Saturday, January 26, 2008

Industry: Will there be a shakeout in the pharmaceutical sector?

In my recent blogs, I’ve been writing about if Big Pharma is in trouble. I think that I’ve made the point that it is and probably will be in trouble for the next decade. The question is what happens next?
Probably what has happened in every other industry with excess capacity since the Industrial Revolution. There will be a shakeout. Strong players will survive and the weaker ones will go by the wayside. OK, that’s simple enough, but, how will this occur? I have some thoughts here.
First, the well documented saga of the drying up of Big Pharma’s new product pipeline should put a premium on companies with strong research and development teams. Differentiation will have to come to those who can produce their own products. The feeding frenzies that result from bidding wars for perceived valuable targets generally result in overpriced acquisitions that rarely pay back in the expected manner. Companies that can’t develop their way out of their difficulties could end up as acquisition targets of Indian or Chinese companies.
Next, those self styled health care companies that are really conglomerates in disguise may begin to be broken up. In the balmy days of easy revenue growth, all sorts of synergy arguments (at the risk of dating myself, I can remember these arguments from the Sixties) could be made for having other product groups like medical devices and consumer products. Reality will begin to set in as the oft promised synergies do not materialize. Once managements realize that they cannot continue to deliver the earnings expected by the markets then those private equity groups I was blogging about last time are going to start sniffing around. Even a company like Tyco that is not a pure health care play has spun off its medical device group. Anyone care to speculate on how long they will remain on their own before someone tries to bring it into play with other device manufacturers?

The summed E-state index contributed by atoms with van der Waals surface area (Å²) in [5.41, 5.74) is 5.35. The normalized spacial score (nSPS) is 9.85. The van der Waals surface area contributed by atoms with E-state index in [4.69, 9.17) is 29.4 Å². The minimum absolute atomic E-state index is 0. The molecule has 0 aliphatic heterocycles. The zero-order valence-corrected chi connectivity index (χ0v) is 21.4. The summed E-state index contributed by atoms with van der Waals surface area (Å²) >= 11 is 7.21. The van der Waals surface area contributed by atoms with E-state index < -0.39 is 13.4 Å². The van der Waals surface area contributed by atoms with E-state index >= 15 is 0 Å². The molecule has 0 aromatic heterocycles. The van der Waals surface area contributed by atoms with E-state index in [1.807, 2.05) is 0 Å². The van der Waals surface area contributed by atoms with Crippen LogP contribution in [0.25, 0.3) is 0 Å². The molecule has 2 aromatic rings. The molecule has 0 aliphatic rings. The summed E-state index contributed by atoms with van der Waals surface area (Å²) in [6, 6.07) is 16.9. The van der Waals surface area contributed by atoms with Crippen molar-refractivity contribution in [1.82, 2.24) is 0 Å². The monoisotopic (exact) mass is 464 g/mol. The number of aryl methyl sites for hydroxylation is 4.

Finally, my last two observations will result in fewer large players in Big Pharma. The ones that remain will have strong research and development groups and be taking advantage of offshore opportunities in places like India and China. These players will focus on pharmaceuticals solely and not be distracted by devices or products like hair shampoos. Medical devices will probably have a shakeout and consolidation like Big Pharma. The consumer products will get absorbed into that game that’s playing out between major players like Proctor & Gamble and Wal-Mart. Foreign competition from new markets in Asia will arise and put pressure on market share and for those new start ups with new patents requiring funds for clinical testing, FDA approval, and marketing. The inevitable bidding wars for these start ups will continue as always. But, if Big Pharma gets its act together in developing new products then the bidding may not be as frenzied.
Friday’s (January 25th) pounding on Wall Street for Big Pharma (check’s Pharma Watch List for details) probably had more to do with overall market conditions than Big Pharma’s own problems. However, unless something changes soon, Big Pharma might have many more days like that one. Unfortunately, the shakeout I’m predicting is inevitable now. Now, it’s all about who makes the cut and who doesn’t.